Trailblazers: Stans Cafe, Birmingham City Council and Young People

Stans Cafe ( globally successful Birmingham theatre company) has been working with a 120 young people for last few weeks to help the City Council connect in new ways.

Groups from different schools have been walking their neighbourhoods and walking the wider city.  Some of their reflections are captured in a set of animations (find them all here) ….

 

Today they came from their neighbourhoods into the world of the council house, council chambers and council procedures.

Watching them talk about a range of issues raised a few things for me.

  • People are experts on the places they live in.  Respect them for that.  Talk to them about that.
  • Putting people in places that are new can be tricky – asking them to have a view on what the city centre should be like if they don’t use it may be intimidating.
  • But above is only partly true.  I learned years ago watching Dutch, Belgian and German, UK community groups share stories that giving people space to talk about their world creates hooks for them, gives them away into each others worlds.  “What you’re saying sounds a bit like how we… ”  “I’ve never thought of it that way”  “You should meet…” are the sort of sentences that demonstrate understanding.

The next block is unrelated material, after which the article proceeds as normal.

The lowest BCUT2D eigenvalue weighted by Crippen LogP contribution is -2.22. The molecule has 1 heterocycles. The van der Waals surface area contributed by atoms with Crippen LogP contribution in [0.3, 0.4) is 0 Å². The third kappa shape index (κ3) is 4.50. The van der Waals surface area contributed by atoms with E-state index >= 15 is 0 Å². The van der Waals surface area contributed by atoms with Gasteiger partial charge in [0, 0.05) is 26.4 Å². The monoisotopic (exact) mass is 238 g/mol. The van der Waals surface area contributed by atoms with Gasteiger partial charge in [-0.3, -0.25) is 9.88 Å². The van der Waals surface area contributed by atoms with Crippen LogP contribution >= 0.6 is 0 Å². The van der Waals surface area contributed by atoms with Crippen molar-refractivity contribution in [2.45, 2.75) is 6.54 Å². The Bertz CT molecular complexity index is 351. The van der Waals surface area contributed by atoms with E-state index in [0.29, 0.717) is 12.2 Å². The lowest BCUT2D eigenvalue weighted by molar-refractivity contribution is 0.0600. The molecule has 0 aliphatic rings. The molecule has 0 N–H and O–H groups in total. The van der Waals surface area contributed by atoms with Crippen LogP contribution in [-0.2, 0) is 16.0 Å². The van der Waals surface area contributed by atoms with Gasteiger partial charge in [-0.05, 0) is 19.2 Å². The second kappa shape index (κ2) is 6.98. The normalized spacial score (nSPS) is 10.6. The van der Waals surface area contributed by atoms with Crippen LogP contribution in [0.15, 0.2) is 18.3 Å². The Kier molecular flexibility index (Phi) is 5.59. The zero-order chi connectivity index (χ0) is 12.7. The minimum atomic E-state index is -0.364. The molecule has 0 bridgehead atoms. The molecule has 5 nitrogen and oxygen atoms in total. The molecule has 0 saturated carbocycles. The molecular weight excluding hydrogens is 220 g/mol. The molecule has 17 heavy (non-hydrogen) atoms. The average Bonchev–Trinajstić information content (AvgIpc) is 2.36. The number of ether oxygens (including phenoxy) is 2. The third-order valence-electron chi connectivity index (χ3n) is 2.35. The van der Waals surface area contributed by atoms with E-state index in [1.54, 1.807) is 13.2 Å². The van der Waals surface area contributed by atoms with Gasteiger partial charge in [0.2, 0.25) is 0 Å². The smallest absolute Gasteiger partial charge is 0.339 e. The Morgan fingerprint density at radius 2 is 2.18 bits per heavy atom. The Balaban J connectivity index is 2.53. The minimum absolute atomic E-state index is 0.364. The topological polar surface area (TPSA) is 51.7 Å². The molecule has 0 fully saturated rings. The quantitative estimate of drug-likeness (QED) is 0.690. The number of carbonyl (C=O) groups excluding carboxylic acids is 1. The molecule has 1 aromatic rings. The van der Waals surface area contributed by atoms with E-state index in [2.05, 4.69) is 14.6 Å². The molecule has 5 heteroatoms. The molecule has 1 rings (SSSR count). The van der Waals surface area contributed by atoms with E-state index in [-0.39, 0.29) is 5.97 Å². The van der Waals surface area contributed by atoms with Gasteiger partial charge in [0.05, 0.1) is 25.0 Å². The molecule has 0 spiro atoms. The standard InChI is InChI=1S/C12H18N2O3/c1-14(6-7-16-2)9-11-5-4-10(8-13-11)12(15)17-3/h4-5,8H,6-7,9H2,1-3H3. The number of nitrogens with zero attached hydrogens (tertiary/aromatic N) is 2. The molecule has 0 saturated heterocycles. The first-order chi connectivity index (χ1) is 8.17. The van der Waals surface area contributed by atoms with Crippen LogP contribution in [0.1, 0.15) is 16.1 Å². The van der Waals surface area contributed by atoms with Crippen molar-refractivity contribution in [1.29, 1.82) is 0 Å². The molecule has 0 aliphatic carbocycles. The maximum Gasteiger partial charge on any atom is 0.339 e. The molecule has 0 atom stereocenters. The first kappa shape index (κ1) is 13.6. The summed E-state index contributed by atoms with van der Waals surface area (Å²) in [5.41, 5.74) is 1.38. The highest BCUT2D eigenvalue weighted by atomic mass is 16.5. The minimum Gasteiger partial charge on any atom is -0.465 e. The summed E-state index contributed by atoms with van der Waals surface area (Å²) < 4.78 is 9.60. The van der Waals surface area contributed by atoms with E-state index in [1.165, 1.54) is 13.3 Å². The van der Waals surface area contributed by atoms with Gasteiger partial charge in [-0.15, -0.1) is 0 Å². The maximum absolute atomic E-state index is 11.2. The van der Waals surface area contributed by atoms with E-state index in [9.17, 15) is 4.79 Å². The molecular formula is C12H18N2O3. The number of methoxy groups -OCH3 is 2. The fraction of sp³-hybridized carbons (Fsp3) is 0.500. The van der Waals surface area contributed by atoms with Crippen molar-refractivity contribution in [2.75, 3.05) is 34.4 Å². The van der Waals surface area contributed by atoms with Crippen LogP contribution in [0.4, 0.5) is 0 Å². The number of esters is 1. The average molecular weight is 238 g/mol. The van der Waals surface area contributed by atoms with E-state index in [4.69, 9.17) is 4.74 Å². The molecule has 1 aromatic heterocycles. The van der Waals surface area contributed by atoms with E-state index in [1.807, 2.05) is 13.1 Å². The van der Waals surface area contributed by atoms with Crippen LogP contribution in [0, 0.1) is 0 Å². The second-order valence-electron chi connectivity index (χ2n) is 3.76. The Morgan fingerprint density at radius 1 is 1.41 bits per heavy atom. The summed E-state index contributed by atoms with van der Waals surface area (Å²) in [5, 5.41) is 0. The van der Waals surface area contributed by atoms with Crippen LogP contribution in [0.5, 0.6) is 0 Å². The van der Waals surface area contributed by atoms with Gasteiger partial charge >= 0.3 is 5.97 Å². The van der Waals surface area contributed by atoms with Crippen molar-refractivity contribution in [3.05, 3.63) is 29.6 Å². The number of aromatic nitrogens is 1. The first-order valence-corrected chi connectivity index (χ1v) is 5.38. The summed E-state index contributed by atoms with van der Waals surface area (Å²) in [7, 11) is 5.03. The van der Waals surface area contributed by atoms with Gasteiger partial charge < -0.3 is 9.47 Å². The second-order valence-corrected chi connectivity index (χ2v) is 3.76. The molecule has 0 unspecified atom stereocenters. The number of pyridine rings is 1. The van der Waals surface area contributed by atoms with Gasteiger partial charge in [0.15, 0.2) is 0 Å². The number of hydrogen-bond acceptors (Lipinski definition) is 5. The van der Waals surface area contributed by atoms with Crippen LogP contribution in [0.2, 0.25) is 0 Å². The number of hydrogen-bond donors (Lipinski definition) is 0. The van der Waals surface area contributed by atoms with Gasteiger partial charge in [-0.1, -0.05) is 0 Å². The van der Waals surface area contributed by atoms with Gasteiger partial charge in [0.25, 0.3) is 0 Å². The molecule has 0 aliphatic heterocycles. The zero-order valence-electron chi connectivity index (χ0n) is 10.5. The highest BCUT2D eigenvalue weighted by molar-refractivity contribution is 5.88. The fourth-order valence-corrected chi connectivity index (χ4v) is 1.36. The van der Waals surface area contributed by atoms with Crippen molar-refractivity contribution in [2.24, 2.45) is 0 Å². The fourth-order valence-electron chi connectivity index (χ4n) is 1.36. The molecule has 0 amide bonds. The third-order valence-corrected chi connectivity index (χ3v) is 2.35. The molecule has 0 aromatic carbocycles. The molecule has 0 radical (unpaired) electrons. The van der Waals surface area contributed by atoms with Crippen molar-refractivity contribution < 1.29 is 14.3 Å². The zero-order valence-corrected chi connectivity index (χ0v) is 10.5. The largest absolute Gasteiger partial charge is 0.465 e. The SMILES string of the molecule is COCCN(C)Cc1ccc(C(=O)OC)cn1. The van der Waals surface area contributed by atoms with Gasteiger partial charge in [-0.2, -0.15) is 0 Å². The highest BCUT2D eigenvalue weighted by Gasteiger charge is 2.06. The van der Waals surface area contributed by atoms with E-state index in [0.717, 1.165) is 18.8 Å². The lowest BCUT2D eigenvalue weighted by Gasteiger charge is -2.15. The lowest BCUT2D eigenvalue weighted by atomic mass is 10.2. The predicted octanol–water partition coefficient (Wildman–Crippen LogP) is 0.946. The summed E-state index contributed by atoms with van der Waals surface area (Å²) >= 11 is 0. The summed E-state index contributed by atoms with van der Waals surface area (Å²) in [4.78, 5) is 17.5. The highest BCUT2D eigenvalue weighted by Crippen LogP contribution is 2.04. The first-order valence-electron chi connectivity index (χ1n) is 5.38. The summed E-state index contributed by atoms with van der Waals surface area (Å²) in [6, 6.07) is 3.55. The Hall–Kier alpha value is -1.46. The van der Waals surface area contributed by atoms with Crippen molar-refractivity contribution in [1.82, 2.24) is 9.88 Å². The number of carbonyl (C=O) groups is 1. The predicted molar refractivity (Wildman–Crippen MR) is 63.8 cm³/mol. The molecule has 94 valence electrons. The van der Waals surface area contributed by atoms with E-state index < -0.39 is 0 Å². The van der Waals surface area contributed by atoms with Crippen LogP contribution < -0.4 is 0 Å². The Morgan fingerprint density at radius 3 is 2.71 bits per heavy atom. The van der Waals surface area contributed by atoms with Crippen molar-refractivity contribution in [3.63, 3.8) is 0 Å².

• Politicians need to listen to a lot of people, but they don’t have to heed us all.  It is their job to make up their mind.  Communicating that I’ve listened to you but won’t do what you’ve asked is important.
  • If you are 15 the number of people employed to do intangible things is puzzling.  Why have another meeting about litter when those people could pick it up?
  • No one likes cold uninviting empty parks – they want them busy warm and welcoming.  That alone should be the kernel around which parks thrive – and that’s not the same as providing parks as a service.
  • Shyness is often a product of uncertainty. What are you looking for from me?  Can I do that? One way to overcome that is by being interested in them, not asking them to be interested in your or your organisation.
  • It is really important for public services to keep trying new ways to talk to people.  It’s also just as important to be  involved in that conversation, not delegate it.

 

 

 

 

 

 

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